If in Berlin: run, don’t walk, to Galerie Judin to see this exquisite show of diaries and sketchbooks by the enigmatic artist Michael Buthe. A four-time Documenta participant, who expired young in 1994, Buthe remains an enigma today: a classic artist’s artist, with a roving imagination seeking limit-experiences, he was obsessed with non-Western mythologies, ritual iconographies, spiritualism, Christian imagery, voodoo and all things kitsch – working glitter, sequins, fabric, gold foil and other ‘cheap’ materials into his canvases, cloth pieces and sprawling installations. In the 1970s, Buthe ventured to Afghanistan, the Middle East, Nigeria and Uzbekistan, living from 1986 partly in Morocco.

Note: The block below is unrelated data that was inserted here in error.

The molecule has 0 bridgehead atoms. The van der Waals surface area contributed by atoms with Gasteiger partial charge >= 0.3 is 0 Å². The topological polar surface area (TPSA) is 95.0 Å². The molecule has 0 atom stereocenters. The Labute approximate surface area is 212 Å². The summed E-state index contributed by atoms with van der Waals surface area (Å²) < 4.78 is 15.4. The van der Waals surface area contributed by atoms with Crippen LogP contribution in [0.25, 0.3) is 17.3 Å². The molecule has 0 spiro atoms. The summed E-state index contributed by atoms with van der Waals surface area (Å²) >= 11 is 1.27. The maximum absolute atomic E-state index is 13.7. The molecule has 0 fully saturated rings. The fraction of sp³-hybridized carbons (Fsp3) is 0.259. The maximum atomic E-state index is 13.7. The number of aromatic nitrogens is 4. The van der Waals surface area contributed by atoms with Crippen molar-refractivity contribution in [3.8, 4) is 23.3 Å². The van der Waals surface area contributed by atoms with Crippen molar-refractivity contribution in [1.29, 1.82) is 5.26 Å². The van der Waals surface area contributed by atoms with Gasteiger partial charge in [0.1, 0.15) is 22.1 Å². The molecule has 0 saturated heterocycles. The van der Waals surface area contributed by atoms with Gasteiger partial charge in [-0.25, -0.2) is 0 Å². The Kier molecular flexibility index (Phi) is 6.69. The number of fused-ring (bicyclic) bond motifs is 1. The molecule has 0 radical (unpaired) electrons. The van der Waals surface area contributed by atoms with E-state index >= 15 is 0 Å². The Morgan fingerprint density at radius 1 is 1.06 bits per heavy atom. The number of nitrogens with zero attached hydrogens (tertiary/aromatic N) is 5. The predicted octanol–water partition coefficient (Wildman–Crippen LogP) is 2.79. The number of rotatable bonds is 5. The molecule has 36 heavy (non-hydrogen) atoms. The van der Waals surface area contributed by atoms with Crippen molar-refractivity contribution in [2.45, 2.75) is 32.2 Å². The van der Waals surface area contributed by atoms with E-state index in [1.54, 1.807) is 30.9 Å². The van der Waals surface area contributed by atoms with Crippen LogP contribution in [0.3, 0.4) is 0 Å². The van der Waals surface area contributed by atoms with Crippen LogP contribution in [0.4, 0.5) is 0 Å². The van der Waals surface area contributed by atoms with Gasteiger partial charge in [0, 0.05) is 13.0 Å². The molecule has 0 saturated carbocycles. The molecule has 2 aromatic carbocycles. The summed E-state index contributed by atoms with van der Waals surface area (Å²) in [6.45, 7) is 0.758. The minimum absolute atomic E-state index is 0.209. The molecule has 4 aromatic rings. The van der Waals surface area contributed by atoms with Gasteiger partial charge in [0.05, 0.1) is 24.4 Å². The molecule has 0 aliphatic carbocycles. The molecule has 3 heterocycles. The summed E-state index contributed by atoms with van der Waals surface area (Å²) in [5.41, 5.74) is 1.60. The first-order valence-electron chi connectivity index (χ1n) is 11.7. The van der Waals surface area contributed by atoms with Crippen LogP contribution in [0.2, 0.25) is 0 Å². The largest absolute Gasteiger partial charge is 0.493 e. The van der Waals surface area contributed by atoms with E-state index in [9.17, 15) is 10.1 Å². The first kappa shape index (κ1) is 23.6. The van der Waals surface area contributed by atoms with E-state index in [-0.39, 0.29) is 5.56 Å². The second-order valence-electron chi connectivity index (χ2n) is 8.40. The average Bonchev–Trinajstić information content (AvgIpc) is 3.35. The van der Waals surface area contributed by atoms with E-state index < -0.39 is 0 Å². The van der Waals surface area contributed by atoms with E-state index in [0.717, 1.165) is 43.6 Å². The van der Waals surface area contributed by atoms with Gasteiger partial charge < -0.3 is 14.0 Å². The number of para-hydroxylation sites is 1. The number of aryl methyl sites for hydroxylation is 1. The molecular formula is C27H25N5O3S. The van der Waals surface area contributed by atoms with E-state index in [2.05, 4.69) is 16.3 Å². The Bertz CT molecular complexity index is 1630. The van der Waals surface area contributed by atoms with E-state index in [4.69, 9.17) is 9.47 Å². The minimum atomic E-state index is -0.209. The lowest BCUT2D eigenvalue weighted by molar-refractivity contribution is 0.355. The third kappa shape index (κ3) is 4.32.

The diaries and sketchbooks he made – from the encyclopaedic to the pocket-sized – are relics of the extraordinary ebbs and flows, and hallucinogenic swirls, of his travels: containing collages, paintings, coins, product wrappers, stamps, threads, fabric, photographs and magazine pages. These ‘portable studios’ entertain, as well as confound, in their versatility of expression and their raw, detonating energy: in one, from 1973, a monkey’s face is pasted on the marbleized book surface, together with aluminium foil and a blood-coloured wedge of paper. The poet Arthur Rimbaud wrote of a ‘systematic disorganization of the senses’, and here we have documents of a torturous journey towards a similar disorganization.
‘Michael Buthe – Die Tagebücher und Buchobjekte 1963–1994’ is on view at Galerie Judin, Berlin, Germany, until 13 July.
Main image: ‘Michael Buthe: Die Tagebücher und Buchobjekte 1963–1994’, 2019, installation view, Galerie Judin, Berlin. Courtesy: Galerie Judin, Berlin, and Michael Buthe Estates